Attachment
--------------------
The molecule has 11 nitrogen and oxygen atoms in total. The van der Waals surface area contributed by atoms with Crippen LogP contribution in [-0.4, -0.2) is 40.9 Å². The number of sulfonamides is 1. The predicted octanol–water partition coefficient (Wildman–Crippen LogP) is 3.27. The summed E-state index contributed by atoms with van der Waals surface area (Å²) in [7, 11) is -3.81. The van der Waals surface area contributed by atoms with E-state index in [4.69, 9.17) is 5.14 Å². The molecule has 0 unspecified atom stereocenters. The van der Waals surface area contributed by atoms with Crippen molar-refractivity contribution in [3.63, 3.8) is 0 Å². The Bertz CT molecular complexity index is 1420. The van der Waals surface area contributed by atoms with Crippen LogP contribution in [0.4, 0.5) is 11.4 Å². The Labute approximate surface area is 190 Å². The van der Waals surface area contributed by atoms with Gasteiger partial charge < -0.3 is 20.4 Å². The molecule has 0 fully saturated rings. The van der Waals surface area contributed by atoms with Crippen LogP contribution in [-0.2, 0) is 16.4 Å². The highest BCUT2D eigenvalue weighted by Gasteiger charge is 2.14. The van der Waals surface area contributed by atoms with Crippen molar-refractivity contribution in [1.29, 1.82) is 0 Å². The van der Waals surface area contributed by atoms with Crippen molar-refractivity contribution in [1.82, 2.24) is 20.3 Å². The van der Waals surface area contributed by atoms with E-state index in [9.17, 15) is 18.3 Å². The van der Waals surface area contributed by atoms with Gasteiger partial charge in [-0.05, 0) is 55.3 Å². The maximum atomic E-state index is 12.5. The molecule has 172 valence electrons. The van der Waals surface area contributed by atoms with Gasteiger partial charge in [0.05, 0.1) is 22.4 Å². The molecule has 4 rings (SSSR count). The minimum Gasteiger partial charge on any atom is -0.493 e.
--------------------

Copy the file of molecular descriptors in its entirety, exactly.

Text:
The molecule has 11 nitrogen and oxygen atoms in total. The van der Waals surface area contributed by atoms with Crippen LogP contribution in [-0.4, -0.2) is 40.9 Å². The number of sulfonamides is 1. The predicted octanol–water partition coefficient (Wildman–Crippen LogP) is 3.27. The summed E-state index contributed by atoms with van der Waals surface area (Å²) in [7, 11) is -3.81. The van der Waals surface area contributed by atoms with E-state index in [4.69, 9.17) is 5.14 Å². The molecule has 0 unspecified atom stereocenters. The van der Waals surface area contributed by atoms with Crippen molar-refractivity contribution in [3.63, 3.8) is 0 Å². The Bertz CT molecular complexity index is 1420. The van der Waals surface area contributed by atoms with Crippen LogP contribution in [0.4, 0.5) is 11.4 Å². The Labute approximate surface area is 190 Å². The van der Waals surface area contributed by atoms with Gasteiger partial charge < -0.3 is 20.4 Å². The molecule has 0 fully saturated rings. The van der Waals surface area contributed by atoms with Crippen LogP contribution in [-0.2, 0) is 16.4 Å². The highest BCUT2D eigenvalue weighted by Gasteiger charge is 2.14. The van der Waals surface area contributed by atoms with Crippen molar-refractivity contribution in [1.29, 1.82) is 0 Å². The van der Waals surface area contributed by atoms with Crippen molar-refractivity contribution in [1.82, 2.24) is 20.3 Å². The van der Waals surface area contributed by atoms with E-state index in [9.17, 15) is 18.3 Å². The van der Waals surface area contributed by atoms with Gasteiger partial charge in [-0.05, 0) is 55.3 Å². The maximum atomic E-state index is 12.5. The molecule has 172 valence electrons. The van der Waals surface area contributed by atoms with Gasteiger partial charge in [0.05, 0.1) is 22.4 Å². The molecule has 4 rings (SSSR count). The minimum Gasteiger partial charge on any atom is -0.493 e.